• “Ever notice how much work you get done on a plane or a train? Or, however perversely, on vacation? Or when you hide in the basement? Or on a late Sunday afternoon when you have nothing else to do but crack open the laptop and pound some keys? It’s in these moments–the moments far away from work, way outside the office–when it is the easiest to get work done. Interruption-free zones.”
  • “So we borrowed an idea from academia: office hours. All subject-matter experts at Basecamp now publish office hours. For some that means an open afternoon every Tuesday. For others it might be one hours a day. It’s up to each expert to decide their availability.”
  • “It turned out that waiting is no big deal most of the time. But the time and control regained by our experts is a huge deal. Calmer days, longer stretches of uninterrupted time to get things done, and planned moments when they can enter a more professorial mode and teach, help, and share.”
  • “Getting on someone’s schedule at Basecamp is a tedious, direct negotiation, not an easy, automated convenience. You have to make your case. You can’t just reach into someone’s calendar, find an open slot, and plant your flag. That’s because no one can see anyone else’s calendar at Basecamp.”
  • “Taking someone’s time should be a pain in the ass. Taking many people’s time should be so cumbersome that most people won’t even bother to try it unless it’s REALLY IMPORTANT! Meetings should be a last resort, especially big ones.”
  • “When someone take s your time, it doesn’t cost them anything, but it costs yo everything. You can only do great work if you have adequate quality time to do it. So when someone takes that from you, they crush your feeling of accomplishment from a good day’s work. The deep satisfaction you’d experience from actually making progress, not just talking about it, is eliminated.”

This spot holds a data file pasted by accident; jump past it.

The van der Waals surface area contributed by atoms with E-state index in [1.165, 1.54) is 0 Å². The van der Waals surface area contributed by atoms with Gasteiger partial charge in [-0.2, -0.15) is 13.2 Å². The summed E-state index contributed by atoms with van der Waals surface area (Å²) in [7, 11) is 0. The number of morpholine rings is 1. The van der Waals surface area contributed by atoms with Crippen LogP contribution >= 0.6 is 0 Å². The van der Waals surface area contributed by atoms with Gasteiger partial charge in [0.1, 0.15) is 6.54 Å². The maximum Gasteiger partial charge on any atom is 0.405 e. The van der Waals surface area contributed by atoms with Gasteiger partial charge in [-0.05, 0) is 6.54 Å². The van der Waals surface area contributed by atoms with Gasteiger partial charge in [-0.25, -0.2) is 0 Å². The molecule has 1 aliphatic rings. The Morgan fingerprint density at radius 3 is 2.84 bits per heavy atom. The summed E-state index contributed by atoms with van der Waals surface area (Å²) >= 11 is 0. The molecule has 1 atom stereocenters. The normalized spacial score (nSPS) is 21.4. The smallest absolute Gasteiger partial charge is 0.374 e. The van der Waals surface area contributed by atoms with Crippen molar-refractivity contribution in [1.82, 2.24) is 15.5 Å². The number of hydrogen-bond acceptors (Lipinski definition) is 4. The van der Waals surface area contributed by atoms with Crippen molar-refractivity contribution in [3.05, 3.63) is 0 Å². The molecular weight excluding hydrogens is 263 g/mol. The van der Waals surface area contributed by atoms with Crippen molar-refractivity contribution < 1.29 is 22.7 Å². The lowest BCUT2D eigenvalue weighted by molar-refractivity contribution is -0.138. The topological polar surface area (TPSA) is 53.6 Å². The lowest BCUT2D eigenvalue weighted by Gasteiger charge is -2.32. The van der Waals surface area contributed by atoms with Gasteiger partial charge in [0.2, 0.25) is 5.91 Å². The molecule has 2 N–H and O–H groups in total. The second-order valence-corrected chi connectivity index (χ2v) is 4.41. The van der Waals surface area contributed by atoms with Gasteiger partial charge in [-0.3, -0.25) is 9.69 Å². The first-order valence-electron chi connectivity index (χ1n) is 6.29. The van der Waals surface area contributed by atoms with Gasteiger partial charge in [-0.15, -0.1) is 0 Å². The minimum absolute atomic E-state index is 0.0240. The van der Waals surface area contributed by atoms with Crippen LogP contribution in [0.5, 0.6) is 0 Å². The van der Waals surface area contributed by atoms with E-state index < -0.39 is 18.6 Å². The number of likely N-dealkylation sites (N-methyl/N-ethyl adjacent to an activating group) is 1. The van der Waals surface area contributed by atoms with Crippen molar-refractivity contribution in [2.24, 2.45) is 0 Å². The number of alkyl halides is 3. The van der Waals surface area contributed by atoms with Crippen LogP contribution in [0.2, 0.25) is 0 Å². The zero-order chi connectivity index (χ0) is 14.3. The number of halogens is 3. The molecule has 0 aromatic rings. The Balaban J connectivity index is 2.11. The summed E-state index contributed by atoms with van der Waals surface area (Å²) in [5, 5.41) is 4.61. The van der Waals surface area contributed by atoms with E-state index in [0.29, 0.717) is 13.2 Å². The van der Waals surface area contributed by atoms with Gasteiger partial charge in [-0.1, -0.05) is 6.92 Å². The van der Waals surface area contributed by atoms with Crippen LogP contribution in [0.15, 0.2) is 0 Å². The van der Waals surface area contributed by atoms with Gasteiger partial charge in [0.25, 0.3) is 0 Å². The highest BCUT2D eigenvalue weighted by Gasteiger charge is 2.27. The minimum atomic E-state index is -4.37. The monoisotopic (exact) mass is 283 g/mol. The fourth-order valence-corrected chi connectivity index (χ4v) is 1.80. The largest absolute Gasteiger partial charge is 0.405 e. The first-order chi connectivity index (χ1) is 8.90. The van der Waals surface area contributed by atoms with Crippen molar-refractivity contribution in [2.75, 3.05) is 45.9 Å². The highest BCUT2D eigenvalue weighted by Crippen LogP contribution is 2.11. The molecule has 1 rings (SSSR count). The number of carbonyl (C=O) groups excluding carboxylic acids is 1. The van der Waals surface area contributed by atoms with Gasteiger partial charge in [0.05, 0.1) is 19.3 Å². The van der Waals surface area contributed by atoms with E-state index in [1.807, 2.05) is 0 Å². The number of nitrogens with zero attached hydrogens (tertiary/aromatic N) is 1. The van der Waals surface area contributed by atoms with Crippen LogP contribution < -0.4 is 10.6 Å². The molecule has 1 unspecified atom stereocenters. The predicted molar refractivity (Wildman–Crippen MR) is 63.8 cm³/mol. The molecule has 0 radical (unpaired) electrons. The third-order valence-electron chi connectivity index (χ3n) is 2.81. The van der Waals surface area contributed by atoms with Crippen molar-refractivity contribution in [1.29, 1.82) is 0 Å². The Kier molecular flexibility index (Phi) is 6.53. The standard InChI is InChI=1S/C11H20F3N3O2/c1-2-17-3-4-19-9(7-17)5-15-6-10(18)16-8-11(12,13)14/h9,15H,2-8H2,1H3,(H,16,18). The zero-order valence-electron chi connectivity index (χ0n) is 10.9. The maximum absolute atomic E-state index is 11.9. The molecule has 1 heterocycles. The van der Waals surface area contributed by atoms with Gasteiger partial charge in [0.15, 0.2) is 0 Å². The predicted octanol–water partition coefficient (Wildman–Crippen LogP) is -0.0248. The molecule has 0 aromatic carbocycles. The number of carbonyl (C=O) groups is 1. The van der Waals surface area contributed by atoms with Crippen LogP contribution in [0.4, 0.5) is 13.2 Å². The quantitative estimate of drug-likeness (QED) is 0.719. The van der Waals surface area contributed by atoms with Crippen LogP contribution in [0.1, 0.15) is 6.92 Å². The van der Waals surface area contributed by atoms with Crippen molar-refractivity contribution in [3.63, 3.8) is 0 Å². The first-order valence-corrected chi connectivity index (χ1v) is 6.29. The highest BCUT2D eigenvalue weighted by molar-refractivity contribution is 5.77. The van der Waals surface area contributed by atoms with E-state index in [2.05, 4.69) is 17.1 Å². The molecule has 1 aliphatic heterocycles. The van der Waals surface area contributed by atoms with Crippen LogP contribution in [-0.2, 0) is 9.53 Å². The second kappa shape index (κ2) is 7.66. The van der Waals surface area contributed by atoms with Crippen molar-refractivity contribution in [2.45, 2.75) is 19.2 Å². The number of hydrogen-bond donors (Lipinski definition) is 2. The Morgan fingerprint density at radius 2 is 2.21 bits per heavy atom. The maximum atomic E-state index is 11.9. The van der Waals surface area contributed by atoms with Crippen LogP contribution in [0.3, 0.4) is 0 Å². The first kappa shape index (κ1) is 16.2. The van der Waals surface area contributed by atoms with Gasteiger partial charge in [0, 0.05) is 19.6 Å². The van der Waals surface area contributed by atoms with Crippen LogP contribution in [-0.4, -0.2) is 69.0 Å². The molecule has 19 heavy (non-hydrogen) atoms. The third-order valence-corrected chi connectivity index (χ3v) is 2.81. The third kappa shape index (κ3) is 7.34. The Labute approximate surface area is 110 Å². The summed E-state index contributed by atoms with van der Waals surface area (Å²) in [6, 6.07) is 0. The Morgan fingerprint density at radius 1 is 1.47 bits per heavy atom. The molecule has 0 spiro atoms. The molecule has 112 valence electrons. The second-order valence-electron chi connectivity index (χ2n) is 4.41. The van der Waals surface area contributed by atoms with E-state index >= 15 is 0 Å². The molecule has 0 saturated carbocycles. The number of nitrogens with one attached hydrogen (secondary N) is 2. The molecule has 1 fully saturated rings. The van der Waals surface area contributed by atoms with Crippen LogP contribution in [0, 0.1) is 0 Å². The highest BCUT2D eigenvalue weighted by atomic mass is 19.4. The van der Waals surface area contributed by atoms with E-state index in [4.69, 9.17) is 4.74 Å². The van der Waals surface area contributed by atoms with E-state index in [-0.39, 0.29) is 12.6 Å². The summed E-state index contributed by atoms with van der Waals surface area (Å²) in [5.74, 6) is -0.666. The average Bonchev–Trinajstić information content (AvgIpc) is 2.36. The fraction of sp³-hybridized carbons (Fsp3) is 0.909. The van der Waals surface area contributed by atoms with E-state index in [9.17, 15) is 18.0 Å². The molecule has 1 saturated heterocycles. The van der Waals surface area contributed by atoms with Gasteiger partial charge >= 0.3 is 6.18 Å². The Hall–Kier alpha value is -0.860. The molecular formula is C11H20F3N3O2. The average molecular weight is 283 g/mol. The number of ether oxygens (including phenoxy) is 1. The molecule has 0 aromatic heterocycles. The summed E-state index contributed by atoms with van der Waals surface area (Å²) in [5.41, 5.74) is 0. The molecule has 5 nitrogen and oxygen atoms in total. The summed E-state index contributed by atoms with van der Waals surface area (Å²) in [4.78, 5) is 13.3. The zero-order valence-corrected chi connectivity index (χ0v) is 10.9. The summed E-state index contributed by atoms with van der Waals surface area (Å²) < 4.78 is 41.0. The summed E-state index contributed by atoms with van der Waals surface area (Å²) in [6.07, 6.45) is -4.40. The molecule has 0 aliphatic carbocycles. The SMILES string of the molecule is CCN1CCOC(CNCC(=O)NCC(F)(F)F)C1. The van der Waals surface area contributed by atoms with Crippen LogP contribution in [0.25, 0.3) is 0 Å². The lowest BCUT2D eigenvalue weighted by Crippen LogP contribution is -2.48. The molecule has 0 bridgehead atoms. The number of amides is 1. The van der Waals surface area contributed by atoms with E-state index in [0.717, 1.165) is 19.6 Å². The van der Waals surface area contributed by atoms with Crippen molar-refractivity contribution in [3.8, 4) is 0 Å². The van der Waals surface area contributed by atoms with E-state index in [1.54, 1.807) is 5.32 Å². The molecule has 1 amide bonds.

• “We don’t require anyone to broadcast their whereabouts or availability at Basecamp. No butts-in-seats requirement for people at the office, no virtual-status indicator when they’re working remotely.”
  • “The only way to know if work is getting done is by looking at the actual work. That’s the boss’s job. If they can’t do that job, they should find another one.”
  • “At Basecamp, we’ve tried to create a culture of eventual response rather than immediate response. One where everyone doesn’t lose their shit if the answer to a nonurgent question arrives three hours later. One where we not only accept but strongly encourage people not to check email, or chat, or instant message for long stretches of uninterrupted time.”
  • “And if someone doesn’t’ get back to you quickly, it’s not because they’re ignoring you–it’s probably because they’re working. Don’t you have some other work to do while you wait?”
  • “JOMO! The joy of missing out.”
  • “It’s JOMO that lets you turn off the firehose of information and chatter and interruptions to actually get the right shit done. It’s JOMO that lets you catch up on what happened today as a single summary email tomorrow morning rather than with a drip-drip-drip feed throughout the day. JOMO, baby, JOMO.”
  • “The best companies aren’t families. They’re supporters of families. Allies of families. They’re there to provide healthy, fulfilling work environments so that when workers shut their laptops at a reasonable hour, they’re the best husbands, wives, parents, siblings, and children they can be.”
  • “If you, as the boss, want employees to take vacations, you have to take vacations. If you want them to stay home when they’re sick, you can’t come into the office sniffling. If you don’t want them to feel guilty for taking their kids to Legoland on the weekend, post some pictures of yourself there with yours.”
  • “A low trust battery is at the core of many personal disputes at work. It powers stressful encounters and anxious moments. When the battery is drained, everything is wrong, everything is judged harshly. A 10 percent charge equals a 90 percent chance an interaction will go south.”
  • Low-hanging fruit:
    • “The problem, as we’ve learned over time, is that the further away you are from the fruit, the lower it looks. Once you get up close, you see it’s quite a bit higher than you thought. We assume that picking it will be easy only because we’ve never tried to do it before.”
    • “Declaring that an unfamiliar task will yield low-hanging fruit is almost always an admission that you have little insight about what you’re setting out to do. And any estimate of how much work it’ll take to do something you’ve never tied before is likely to be off by degrees of magnitude.”
  • “Sleep-deprived people aren’t just short on brains or creativity, they’re short on patience. Short on understanding. Short on tolerance. The smallest things become the biggest dramas. That hurts colleagues at work as much as it does the family at home. Being short on sleep turns the astute into assholes.”